By studying a type of crystalline material commonly used to desalinate or filter water, the researchers of the Lancaster University they realized that it was an extremely effective method of capturing and storing solar energy.
The breakthrough paves the way for a whole new range of applications for solar energy storage. A breakthrough that would be radical in a world where batteries and other existing technologies are still impractical or too expensive.
Accumulating and conserving solar energy: possible applications
The discovered material could be used in many ways. For example, it could be used as a cladding on buildings to store solar energy in the summer, to be used as heat in the winter season.
Another potential application, the researchers say, would be a thin, transparent film on car windows and windshields that could quickly thaw them on freezing mornings.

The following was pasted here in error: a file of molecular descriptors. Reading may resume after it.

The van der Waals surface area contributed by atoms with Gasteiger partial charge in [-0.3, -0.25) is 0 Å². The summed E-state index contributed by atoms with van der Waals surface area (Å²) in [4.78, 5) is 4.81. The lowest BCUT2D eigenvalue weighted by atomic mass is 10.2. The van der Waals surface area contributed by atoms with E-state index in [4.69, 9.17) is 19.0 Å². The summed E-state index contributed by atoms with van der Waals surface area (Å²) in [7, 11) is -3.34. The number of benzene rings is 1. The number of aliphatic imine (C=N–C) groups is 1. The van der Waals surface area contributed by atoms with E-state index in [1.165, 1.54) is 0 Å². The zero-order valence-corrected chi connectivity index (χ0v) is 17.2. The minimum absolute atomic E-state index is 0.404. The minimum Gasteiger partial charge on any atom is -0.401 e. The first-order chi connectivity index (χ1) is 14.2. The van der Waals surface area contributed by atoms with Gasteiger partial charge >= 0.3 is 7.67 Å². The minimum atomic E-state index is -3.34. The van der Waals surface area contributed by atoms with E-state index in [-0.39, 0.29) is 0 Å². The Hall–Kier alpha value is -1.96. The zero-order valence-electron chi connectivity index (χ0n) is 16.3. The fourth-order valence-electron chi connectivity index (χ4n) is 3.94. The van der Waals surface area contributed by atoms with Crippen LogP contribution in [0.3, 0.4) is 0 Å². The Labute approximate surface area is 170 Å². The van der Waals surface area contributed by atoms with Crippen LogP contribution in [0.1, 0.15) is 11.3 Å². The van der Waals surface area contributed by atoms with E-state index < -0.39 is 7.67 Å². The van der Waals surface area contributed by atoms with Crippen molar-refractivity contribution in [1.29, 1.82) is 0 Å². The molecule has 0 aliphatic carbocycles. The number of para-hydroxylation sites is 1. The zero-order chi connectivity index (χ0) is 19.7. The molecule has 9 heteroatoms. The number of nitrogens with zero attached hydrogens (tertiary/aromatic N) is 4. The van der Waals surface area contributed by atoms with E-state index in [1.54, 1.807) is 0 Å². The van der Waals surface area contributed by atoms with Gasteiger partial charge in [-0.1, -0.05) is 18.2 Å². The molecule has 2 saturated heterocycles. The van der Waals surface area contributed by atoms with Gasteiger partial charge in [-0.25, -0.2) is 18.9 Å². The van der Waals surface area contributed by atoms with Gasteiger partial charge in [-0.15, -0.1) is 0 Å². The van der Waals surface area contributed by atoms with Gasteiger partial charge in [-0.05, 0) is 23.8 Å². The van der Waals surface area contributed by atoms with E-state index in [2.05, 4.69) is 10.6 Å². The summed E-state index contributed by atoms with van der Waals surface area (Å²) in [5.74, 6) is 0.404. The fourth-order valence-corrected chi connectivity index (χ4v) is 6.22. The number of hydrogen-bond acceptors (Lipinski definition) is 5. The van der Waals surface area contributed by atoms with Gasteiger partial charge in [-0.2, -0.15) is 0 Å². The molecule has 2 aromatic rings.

Still: remote places or off-grid systems they could also benefit from the material's ability to store solar energy over long periods of time.
How does the material that can accumulate solar energy and store it for a long time?
The material works a bit like the phase change ones, the ones that are used to provide heat in the hand warmers.
"However, while the hand warmers need to be heated to recharge them, the great thing about this material is that it captures free energy directly from the sun," says Dr. John Griffin of Lancaster University, the principal investigator involved in this study.
A solar spring
Another valuable feature of this material is the fact that it has no moving or electronic parts, and therefore there are no losses involved in the accumulation and release of solar energy.
The energy collected by the material is stored similar to a compressed spring, which means it can be released very quickly when required.
The research team was able to store solar energy in the material for four months at room temperature, but estimates it can store solar energy and hold a charge up to four and a half years.
The research is contained in a published paper in the scientific journal Chemistry Materials.